Trends in the development of cross-border trade in the Russian-Finnish borderlands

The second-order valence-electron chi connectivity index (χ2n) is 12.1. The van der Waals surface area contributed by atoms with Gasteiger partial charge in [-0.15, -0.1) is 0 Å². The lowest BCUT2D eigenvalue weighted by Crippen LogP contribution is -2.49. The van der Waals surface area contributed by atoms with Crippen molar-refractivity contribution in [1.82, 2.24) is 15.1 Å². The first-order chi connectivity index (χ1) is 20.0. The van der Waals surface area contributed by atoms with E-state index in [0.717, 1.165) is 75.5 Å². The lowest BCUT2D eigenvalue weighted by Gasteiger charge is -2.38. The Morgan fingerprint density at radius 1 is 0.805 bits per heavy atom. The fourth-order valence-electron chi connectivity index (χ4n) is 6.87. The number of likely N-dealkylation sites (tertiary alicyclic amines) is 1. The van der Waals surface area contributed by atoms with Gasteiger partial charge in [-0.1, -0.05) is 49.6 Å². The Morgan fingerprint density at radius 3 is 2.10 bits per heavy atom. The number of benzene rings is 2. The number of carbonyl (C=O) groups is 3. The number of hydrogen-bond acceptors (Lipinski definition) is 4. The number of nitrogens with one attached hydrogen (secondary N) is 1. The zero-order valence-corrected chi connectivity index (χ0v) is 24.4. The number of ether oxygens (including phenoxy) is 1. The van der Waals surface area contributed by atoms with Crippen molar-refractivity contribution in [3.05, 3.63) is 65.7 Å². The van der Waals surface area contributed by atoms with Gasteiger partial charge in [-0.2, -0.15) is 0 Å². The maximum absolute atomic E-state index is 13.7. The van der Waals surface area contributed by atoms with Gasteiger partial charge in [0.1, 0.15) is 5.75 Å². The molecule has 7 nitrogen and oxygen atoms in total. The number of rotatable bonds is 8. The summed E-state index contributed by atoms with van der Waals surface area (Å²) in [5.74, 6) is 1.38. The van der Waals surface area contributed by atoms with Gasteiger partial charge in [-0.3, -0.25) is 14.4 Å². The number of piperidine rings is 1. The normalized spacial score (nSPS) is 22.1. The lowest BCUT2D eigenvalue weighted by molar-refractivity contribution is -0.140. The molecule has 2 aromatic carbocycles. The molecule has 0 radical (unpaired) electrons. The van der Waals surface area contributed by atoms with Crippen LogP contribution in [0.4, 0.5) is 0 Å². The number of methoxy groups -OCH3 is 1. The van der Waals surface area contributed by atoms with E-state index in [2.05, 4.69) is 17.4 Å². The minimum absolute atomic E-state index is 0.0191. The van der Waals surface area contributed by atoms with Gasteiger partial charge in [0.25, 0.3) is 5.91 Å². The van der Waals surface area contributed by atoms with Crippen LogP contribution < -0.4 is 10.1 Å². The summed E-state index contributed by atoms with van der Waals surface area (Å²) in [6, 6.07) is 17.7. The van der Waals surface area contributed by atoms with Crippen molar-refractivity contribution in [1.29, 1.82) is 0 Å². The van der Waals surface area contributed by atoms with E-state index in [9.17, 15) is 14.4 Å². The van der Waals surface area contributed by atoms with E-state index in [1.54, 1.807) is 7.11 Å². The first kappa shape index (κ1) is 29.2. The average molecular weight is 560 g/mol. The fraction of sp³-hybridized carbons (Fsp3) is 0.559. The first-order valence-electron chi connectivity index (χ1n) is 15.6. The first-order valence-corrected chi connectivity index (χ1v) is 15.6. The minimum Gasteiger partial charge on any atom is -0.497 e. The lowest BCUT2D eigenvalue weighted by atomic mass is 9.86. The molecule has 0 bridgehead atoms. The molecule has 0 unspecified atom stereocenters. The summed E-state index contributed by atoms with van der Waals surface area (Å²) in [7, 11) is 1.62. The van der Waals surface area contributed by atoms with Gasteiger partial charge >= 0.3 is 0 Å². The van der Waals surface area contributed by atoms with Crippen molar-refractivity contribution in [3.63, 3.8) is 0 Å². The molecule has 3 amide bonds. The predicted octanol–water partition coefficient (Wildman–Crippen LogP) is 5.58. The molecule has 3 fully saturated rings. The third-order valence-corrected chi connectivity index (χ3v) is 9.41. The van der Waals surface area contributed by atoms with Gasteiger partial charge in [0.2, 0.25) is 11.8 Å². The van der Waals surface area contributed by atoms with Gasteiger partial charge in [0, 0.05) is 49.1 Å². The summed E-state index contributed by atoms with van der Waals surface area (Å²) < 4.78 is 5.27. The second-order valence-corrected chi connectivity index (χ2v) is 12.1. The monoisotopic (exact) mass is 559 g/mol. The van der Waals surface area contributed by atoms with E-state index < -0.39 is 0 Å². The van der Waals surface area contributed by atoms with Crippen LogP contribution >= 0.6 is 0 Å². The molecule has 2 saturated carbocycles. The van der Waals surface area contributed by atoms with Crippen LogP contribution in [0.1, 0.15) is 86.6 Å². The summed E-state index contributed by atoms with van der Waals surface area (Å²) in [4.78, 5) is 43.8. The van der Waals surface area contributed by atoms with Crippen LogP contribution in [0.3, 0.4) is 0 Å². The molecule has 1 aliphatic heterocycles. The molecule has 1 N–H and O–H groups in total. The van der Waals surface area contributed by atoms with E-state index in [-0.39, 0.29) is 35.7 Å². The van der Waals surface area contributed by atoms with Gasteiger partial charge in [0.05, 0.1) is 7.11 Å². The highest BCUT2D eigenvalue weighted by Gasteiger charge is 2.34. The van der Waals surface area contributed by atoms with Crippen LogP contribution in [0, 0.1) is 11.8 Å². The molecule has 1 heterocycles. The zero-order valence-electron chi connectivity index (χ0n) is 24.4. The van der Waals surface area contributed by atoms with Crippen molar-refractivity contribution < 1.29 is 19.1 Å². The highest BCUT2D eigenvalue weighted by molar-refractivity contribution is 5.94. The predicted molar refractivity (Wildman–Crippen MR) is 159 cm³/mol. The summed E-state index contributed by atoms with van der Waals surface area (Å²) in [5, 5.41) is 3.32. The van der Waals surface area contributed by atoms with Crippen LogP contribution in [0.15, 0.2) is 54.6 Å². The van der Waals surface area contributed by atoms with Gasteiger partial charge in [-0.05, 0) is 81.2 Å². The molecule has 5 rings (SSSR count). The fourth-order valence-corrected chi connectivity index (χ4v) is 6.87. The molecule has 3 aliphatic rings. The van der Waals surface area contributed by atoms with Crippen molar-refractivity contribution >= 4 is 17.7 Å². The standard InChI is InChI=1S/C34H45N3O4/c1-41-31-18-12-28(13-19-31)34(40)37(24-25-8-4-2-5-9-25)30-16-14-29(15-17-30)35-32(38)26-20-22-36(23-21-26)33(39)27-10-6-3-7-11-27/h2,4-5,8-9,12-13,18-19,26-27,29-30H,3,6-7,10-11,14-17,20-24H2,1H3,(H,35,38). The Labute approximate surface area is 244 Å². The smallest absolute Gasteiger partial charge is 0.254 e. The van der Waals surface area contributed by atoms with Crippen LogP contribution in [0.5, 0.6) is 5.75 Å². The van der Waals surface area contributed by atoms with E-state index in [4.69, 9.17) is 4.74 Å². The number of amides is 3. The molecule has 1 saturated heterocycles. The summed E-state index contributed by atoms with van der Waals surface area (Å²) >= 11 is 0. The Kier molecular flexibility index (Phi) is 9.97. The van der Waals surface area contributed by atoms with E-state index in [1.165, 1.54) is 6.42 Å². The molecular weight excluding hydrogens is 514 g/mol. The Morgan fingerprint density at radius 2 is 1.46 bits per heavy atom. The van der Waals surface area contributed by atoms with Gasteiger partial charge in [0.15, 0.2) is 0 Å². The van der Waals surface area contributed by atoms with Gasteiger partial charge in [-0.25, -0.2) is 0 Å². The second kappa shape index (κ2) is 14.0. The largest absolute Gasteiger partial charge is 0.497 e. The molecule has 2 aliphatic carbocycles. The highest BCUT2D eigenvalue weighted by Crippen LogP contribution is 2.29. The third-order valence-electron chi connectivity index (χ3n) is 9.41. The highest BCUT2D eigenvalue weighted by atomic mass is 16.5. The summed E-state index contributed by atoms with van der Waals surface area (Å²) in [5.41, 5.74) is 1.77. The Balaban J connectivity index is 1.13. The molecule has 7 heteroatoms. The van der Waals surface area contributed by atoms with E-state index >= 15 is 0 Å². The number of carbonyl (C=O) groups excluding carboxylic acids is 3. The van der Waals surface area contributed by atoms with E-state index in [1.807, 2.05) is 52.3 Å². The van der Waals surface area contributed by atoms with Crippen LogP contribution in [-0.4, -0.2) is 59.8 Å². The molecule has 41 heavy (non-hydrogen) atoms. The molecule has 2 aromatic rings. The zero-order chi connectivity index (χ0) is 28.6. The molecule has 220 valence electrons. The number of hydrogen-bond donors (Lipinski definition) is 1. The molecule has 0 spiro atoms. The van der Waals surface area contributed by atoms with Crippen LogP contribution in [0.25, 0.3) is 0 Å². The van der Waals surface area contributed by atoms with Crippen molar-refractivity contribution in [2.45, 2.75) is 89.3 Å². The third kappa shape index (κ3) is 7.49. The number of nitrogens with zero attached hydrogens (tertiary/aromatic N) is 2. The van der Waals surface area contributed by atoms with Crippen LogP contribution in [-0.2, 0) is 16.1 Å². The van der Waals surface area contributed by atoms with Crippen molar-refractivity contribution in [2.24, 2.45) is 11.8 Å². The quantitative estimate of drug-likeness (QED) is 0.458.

This article considers the development of cross-border trade and tourism in the Russian- Finnish borderlands in the 19th/21st centuries. We describe the evolution of cross-border trade in the Russian-Finnish borderlands at different stages of the territory’s development. The patterns of cross-border trade have always been depended on the national policies of the two countries. Since the 19th century, cross-border trade in the Russian-Finnish borderlands has been the product of two factors. The first one is the demand from local residents for certain imported goods that are either absent or much more expensive in their own country. The second factor is the possibility of receiving additional or even basic income. We distinguish several periods (peddlar trade, Soviet-Finnish tourism, shuttle trade, shopping tourism) in the evolution of Russian-Finnish cross-border trade and identify their major trends and characteristics. We describe the general patterns of cross-border trade in these historical periods and juxtapose the pertinent institutional, organisational and infrastructural settings. We explain why the direction of the flow of finance and goods changed. Until the early 20th century, goods were brought to and money collected from Finland’s borderlands. Since the 1920s, the opposite situation has been observed. The latter trend has been growing in recent years. In this article, we aim at providing a periodisation and detecting the trends in and features of the evolution of cross-border trade in the Russian-Finnish borderlands in the 19th/21st centuries. To this end, we carry out a statistics and data analysis. We describe the Russian and international approaches to studying cross-border shopping tourism. We address Finland’s experience in stimulating inbound shopping tourism from Russia and examine why the Russians are attracted to the neighbouring state.